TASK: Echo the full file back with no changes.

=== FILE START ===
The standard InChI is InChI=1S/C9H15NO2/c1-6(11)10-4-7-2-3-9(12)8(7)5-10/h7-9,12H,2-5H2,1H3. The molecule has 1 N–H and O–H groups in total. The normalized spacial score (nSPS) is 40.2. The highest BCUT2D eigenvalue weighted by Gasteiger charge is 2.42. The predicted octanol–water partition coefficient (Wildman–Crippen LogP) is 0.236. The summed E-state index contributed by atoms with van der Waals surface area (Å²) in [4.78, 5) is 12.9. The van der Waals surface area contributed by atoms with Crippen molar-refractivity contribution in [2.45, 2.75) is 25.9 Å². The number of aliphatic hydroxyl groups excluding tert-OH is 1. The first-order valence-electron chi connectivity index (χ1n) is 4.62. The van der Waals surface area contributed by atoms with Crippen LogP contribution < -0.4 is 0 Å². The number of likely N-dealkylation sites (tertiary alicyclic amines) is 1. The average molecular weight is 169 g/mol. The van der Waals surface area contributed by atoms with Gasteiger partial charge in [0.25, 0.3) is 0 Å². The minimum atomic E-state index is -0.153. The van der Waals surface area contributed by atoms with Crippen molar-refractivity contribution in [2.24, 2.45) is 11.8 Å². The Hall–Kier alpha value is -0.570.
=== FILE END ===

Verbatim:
The standard InChI is InChI=1S/C9H15NO2/c1-6(11)10-4-7-2-3-9(12)8(7)5-10/h7-9,12H,2-5H2,1H3. The molecule has 1 N–H and O–H groups in total. The normalized spacial score (nSPS) is 40.2. The highest BCUT2D eigenvalue weighted by Gasteiger charge is 2.42. The predicted octanol–water partition coefficient (Wildman–Crippen LogP) is 0.236. The summed E-state index contributed by atoms with van der Waals surface area (Å²) in [4.78, 5) is 12.9. The van der Waals surface area contributed by atoms with Crippen molar-refractivity contribution in [2.45, 2.75) is 25.9 Å². The number of aliphatic hydroxyl groups excluding tert-OH is 1. The first-order valence-electron chi connectivity index (χ1n) is 4.62. The van der Waals surface area contributed by atoms with Crippen LogP contribution < -0.4 is 0 Å². The number of likely N-dealkylation sites (tertiary alicyclic amines) is 1. The average molecular weight is 169 g/mol. The van der Waals surface area contributed by atoms with Gasteiger partial charge in [0.25, 0.3) is 0 Å². The minimum atomic E-state index is -0.153. The van der Waals surface area contributed by atoms with Crippen molar-refractivity contribution in [2.24, 2.45) is 11.8 Å². The Hall–Kier alpha value is -0.570.